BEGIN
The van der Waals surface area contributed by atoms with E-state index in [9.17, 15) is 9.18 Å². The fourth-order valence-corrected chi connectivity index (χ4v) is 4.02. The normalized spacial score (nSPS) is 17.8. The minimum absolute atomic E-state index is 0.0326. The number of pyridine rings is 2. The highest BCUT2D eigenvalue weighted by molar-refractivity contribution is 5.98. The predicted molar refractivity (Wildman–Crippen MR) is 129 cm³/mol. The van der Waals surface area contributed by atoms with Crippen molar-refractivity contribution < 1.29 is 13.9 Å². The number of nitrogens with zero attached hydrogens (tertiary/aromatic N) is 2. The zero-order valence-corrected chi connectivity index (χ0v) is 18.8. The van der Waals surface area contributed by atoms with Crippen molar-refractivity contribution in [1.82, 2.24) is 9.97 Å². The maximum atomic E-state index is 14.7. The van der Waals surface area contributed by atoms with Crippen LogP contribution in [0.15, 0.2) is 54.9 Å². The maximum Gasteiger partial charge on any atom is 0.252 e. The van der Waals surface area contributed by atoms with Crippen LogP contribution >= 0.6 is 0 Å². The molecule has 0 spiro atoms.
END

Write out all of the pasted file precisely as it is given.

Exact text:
The van der Waals surface area contributed by atoms with E-state index in [9.17, 15) is 9.18 Å². The fourth-order valence-corrected chi connectivity index (χ4v) is 4.02. The normalized spacial score (nSPS) is 17.8. The minimum absolute atomic E-state index is 0.0326. The number of pyridine rings is 2. The highest BCUT2D eigenvalue weighted by molar-refractivity contribution is 5.98. The predicted molar refractivity (Wildman–Crippen MR) is 129 cm³/mol. The van der Waals surface area contributed by atoms with Crippen molar-refractivity contribution < 1.29 is 13.9 Å². The number of nitrogens with zero attached hydrogens (tertiary/aromatic N) is 2. The zero-order valence-corrected chi connectivity index (χ0v) is 18.8. The van der Waals surface area contributed by atoms with Crippen molar-refractivity contribution in [1.82, 2.24) is 9.97 Å². The maximum atomic E-state index is 14.7. The van der Waals surface area contributed by atoms with Crippen LogP contribution in [0.15, 0.2) is 54.9 Å². The maximum Gasteiger partial charge on any atom is 0.252 e. The van der Waals surface area contributed by atoms with Crippen LogP contribution >= 0.6 is 0 Å². The molecule has 0 spiro atoms.